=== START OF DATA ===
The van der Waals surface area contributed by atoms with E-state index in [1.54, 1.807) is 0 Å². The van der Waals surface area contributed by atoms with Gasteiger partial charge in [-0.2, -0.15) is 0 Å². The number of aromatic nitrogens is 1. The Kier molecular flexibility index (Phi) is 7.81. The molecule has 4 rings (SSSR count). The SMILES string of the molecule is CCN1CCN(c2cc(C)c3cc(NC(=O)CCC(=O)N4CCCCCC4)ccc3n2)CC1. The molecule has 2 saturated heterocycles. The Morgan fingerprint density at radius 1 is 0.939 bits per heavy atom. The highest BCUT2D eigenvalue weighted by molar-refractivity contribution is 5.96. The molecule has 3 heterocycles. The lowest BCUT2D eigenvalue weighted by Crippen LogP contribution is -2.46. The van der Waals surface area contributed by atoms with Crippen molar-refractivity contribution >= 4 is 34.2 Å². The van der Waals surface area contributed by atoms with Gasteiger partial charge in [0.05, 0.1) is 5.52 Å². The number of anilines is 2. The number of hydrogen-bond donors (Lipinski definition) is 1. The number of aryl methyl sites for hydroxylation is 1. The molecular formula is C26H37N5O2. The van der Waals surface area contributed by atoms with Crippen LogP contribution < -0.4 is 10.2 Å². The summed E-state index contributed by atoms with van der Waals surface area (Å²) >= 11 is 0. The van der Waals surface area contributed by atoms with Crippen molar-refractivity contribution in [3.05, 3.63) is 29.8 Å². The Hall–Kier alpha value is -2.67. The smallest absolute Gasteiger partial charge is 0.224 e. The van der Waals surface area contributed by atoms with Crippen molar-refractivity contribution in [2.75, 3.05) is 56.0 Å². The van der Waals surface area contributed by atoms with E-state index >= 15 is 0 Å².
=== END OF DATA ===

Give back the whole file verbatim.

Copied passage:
The van der Waals surface area contributed by atoms with E-state index in [1.54, 1.807) is 0 Å². The van der Waals surface area contributed by atoms with Gasteiger partial charge in [-0.2, -0.15) is 0 Å². The number of aromatic nitrogens is 1. The Kier molecular flexibility index (Phi) is 7.81. The molecule has 4 rings (SSSR count). The SMILES string of the molecule is CCN1CCN(c2cc(C)c3cc(NC(=O)CCC(=O)N4CCCCCC4)ccc3n2)CC1. The molecule has 2 saturated heterocycles. The Morgan fingerprint density at radius 1 is 0.939 bits per heavy atom. The highest BCUT2D eigenvalue weighted by molar-refractivity contribution is 5.96. The molecule has 3 heterocycles. The lowest BCUT2D eigenvalue weighted by Crippen LogP contribution is -2.46. The van der Waals surface area contributed by atoms with Crippen molar-refractivity contribution >= 4 is 34.2 Å². The van der Waals surface area contributed by atoms with Gasteiger partial charge in [0.05, 0.1) is 5.52 Å². The number of anilines is 2. The number of hydrogen-bond donors (Lipinski definition) is 1. The number of aryl methyl sites for hydroxylation is 1. The molecular formula is C26H37N5O2. The van der Waals surface area contributed by atoms with Crippen LogP contribution < -0.4 is 10.2 Å². The summed E-state index contributed by atoms with van der Waals surface area (Å²) >= 11 is 0. The van der Waals surface area contributed by atoms with Crippen molar-refractivity contribution in [3.05, 3.63) is 29.8 Å². The Hall–Kier alpha value is -2.67. The smallest absolute Gasteiger partial charge is 0.224 e. The van der Waals surface area contributed by atoms with Crippen molar-refractivity contribution in [2.75, 3.05) is 56.0 Å². The van der Waals surface area contributed by atoms with E-state index >= 15 is 0 Å².